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Arts and Entertainment

Mean Girls: A Nostalgic Double Homage

By Staff Writer Tanvi Deshmukh

The highly anticipated 2024 musical-film renditionMean Girls returns to the spotlight with a fresh Gen Z makeover, continuing the fetch legacy. Released on January 12, writer Tina Fey pays double homage, celebrating both the enduring charm of the 2004 film classic and 2017 Broadway musical sensation. Originally based on Rosalind Wiseman’s 2002 self-help book Queen Bees and Wannabes: Helping Your Daughter Survive Cliques, Gossip, Boyfriends, and Other Realities of Adolescence, Mean Girls delves into the drama-filled lives of North Shore High School’s greatest evil: teenage girls.

The narrative develops as the 2004 film does, with transfer Cady Heron (Angourie Rice) navigating the change from Kenyan to American life and immersing herself in the realm of public school. Despite feeling like an outsider, Cady quickly finds solace in the welcoming arms of dynamic duo Janis  ‘Imi’ike (Auli’i Cravalho) and Damian Hubbard (Jaquel Spivey). Janis and Damian introduce her to the Plastics, the notorious clique consisting of the ditzy Karen Shetty (Avantika), submissive Gretchen Wieners (Bebe Wood), and their menacing leader, Regina George (Reneé Rapp). Cady, Janis, and Damian soon embark on a plan to avenge Janis’ resentment, aiming to dismantle the Plastics and destroy Regina.

While the film initially sets the stage reminiscent of the original Mean Girls setting and dialogue, the songs emerge abruptly, disrupting scenes rather than allowing the audience to digest the narrative. Regina first appears when Rapp sings “Meet the Plastics,” but disappointingly, Karen and Gretchen are cut from the performance and previously introduced instead. The omission may serve to emphasize Regina’s dominance, but it leaves out an iconic moment from the musical. As the songs progress, a more cohesive flow is established, particularly from when Cravalho and Spivey sing “Apex Predator” to depict Cady’s classmates as safari animals. The film finally hits its stride, incorporating catchy, upbeat songs like Avantika’s performance of “Sexy,” which includes simple yet infectious lyrics that perfectly encapsulate the bubbly essence of her character. Additionally, during the Halloween party, extras freeze midway, leaving only Regina, Cady, and their shared love interest Aaron Samuels (Christopher Briney) visible in motion. This dynamic moment enhances the dramatic intensity as Rapp sings “Someone Gets Hurt,” which seamlessly transitions back to the dialogue to finish a shocking scene in the film.

As the film proceeds, Rice impressively captures Cady’s development from a sincere girl to a Plastic, but lacks the intangible appeal of her embodiment by actress Lindsay Lohan in the original 2004 film. . However, Rapp, who reprises her Broadway role as Regina,elevates the character to new heights, fulfilling Regina’s mean and intimidating demeanor but adding an extra layer of uneasiness through her facial expressions and tone that makes her truly frightening. Avantika delivers a splendid performance as well, demonstrating hilarious comedic timing as she effortlessly weaves quirky antics into her screen time. Another highlight is the beautiful on-screen chemistry between Cravalho and Spivey, each bringing depth to their characters with a fresh, modern twist. The well-chosen cast significantly contributes to the film’s success and leaves audiences with an engaging experience.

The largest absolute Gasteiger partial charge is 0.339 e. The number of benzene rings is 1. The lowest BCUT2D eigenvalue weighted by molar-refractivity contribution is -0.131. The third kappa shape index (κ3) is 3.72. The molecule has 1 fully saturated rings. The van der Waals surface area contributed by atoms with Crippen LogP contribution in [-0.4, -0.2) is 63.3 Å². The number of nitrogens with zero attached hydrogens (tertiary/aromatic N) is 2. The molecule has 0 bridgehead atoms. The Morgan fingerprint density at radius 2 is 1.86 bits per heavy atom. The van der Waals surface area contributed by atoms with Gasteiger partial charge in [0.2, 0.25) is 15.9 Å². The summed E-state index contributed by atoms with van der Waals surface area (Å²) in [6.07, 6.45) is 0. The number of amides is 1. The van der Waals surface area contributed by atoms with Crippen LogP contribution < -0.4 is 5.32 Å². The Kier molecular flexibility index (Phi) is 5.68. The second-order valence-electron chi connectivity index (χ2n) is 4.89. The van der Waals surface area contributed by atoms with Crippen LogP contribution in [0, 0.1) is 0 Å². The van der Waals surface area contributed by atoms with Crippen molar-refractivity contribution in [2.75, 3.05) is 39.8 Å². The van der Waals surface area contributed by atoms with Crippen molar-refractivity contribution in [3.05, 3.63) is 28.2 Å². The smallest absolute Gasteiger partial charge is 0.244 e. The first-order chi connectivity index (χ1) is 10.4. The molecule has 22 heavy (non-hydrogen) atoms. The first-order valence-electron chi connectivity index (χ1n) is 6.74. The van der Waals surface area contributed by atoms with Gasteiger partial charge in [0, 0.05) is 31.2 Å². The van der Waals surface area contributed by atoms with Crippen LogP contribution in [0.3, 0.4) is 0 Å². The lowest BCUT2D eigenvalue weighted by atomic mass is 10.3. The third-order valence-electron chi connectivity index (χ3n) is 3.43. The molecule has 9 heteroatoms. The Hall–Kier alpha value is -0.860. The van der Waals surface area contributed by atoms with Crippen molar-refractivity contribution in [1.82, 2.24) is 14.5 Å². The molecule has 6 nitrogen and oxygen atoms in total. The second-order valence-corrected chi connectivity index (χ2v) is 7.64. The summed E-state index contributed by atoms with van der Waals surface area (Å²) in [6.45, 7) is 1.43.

Beyond the main cast, the film features delightful cameos and iconic references that bring smiles to the audience. Returning from the original film, Lohan makes an unexpected cameo as the Mathletes Championship moderator, and Mr. Duvall(Tim Meadows) and Ms. Norbury (Tina Fey) are played by the same actors. The winter talent show also includes a clever reference, as Damian shouts “Thank you, next” from the audience, a nod to Ariana Grande’s music video inspired by the scene. The allusions make the film all the more enjoyable, prompting the perfect amount of audience laughs without becoming overwhelming. The film also incorporates TikTok and YouTube snippets to show the media’s reactions after intense scenes, resonating with younger audiences by embracing the way they consume and share content. Well-known personalities like Nia Sioux, the Merrell Twins, and Megan Thee Stallion make charming appearances, appealing to a broader audience and enhancing the film’s relatability. 

Whereas the acting and references met expectations, the cast’s  costumes missed the mark. The actors were consistently dressed in what appeared to be out-of-date clothing sold at basic chain stores, evocative of the fast fashion retailer Shein, which made them look cheap instead of chic. Regina’s silver vulture Halloween party costume looked beautiful and luxurious during “Someone Gets Hurt,” yet having the Plastics in more audacious styles such as vibrant hot pink colors and fur coats could have added a unique touch. Expensive, inventive clothing would better suit the actors, especially who play the most popular girls in school, leaving the costumes as a missed opportunity to be truly outstanding and elevate the on-screen aesthetic. 

Overall, Mean Girls intertwines nostalgia with a modern twist, featuring standout performances, impressive acting, and engaging references. Despite facing setbacks in the costume department, the film ultimately delivers an entertaining and engaging experience for both fans of the original who watch with an open mind and a new generation of viewers. 

Grade: B+

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